Picking the Right Catapult

This question is pretty much impossible to answer as every shooter I know prefers different catapult frames and different set ups but I will do my best to help out how to get started.......

Ideally the best thing to do would be to hold and try the catapult first but that just isn't possible.  

The main question we get asked all the time is "should I pick a
 TTF ("through the fork" shooter where the bands pull round the outside of the forks) or a OTT ("over the top" shooter where the bands pull over the top of the forks)
There really is no difference in power or accuracy between both styles, but some people can get on a lot better with one than the other, why we just dont know.
So thats the first choice you have to make, either OTT or TTF, if you haven't shot before and don't know what style suits you best you might want to take a look in our "universal tip catapults" section as these frames can easily be switched from OTT and TTF in seconds. 

Now you need to know what frame will fit your hand comfortably, There are 3 main grips people use :

"Hammer Grip" 
 This is exactly what it sounds like, just like you would hold a hammer wrapping all 4 fingers and the thumb around the handle of the catapult!

"Pinch Grip"
This is where you pinch the forks of the catapult with your thumb and fore finger and the remaining 3 fingers wrap around the handle!

"Brace Grip"
This is where you thumb and fore finger brace up against the forks and your remaining 3 fingers wrap around the handle!

There really is no wrong or right grip, again it's down to personal preference but you have to ask yourself how you'd hold the catapult when shooting, and try to picture the catapult in your hand and how it would suit you.

So by now you should have a rough idea of what style / type of catapult could be the one for you. If it's you very first catapult and you haven't shot before we'd recommend not spending a fortune, at the end of the day you don't want to spend a lot on a frame that doesn't work out for you, keep it simple, keep it low cost and once you've got a little experience and have found what style suits you best then it might be the right time to start stepping up to more expensive models if you wish to do so. But remember expensive posh looking frames shoot no better than a rough looking cheap frame, its the design and and the way it feels in your hand that's the most important thing!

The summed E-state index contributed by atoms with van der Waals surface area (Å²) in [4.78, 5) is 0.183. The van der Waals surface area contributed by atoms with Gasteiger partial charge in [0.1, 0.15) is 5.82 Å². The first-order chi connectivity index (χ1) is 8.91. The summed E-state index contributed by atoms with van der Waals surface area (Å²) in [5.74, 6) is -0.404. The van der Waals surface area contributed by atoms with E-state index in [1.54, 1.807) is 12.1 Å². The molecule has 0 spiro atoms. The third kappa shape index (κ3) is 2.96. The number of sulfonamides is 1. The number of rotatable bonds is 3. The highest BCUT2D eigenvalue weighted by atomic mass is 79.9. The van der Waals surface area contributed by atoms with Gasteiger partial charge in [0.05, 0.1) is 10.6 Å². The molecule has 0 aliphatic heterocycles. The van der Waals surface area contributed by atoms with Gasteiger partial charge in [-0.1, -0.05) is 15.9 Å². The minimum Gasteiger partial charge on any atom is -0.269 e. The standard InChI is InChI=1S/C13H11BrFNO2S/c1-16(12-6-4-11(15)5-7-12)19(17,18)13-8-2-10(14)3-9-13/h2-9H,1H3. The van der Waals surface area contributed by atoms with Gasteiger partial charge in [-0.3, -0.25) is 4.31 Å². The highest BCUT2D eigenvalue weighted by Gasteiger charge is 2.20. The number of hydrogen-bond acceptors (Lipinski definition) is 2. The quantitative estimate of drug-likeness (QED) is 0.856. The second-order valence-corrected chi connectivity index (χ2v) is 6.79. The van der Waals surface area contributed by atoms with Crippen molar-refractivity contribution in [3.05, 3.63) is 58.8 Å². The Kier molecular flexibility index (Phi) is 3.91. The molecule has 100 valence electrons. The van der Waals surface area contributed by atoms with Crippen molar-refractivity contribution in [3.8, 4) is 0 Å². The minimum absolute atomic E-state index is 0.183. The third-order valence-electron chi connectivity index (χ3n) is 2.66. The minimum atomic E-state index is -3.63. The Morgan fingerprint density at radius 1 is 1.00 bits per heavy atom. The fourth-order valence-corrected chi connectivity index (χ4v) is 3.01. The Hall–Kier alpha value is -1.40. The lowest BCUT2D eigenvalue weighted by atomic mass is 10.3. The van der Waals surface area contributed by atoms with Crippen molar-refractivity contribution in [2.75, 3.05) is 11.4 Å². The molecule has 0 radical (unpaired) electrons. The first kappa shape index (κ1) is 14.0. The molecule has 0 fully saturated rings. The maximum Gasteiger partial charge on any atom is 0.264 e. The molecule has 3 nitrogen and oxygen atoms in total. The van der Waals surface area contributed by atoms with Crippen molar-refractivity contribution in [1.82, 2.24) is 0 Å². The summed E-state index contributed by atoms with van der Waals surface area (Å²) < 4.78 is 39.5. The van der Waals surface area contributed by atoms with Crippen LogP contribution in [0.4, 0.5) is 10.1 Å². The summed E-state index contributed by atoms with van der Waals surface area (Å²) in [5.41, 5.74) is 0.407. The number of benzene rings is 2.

So lets talk what band set would suit you best, first off you have to ask yourself the question "What will you be using it for?" hunting or targets? long or short range? But before we continue I would like to point out that nobody should use a catapult for hunting unless you're proficient enough to kill game outright and humanely.
so if it's hunting we'd recommend the double 20-15mm theraband gold hunting bands that we offer as standard on all our frames, these will give your a good hunting range of up to 20 metre with ammo of 9mm to 14mm.
If its targets your planning on shooting we'd recommend the single 20mm straight cut theraband gold bands that we offer as standard on all our frames, these work best with 9.5mm steels with a distance of  up to 20 metre.
Looped 17/45 dankung tubes work great for both targets and hunting and have a hunting and target range of up to about 20 metre. 
All of the above are capable of taking game at 50 metre and hitting targets at over 100 metre and will launch the ammo well over 200 metres but realistically not many people hunt or shoot targets over 20 metre.

Remember practice makes you better, You can't buy accuracy! 
Find a style that suits you and put the time in practising and the rewards will follow!

You only have one pair of eyes so be sure to always wear appropriate safety glasses.
All of the above is only a guideline and no matter who tells you what to do or says what's would be best there's really only yourself who can work out what suits you best ;)

All the best - Gamekeeper John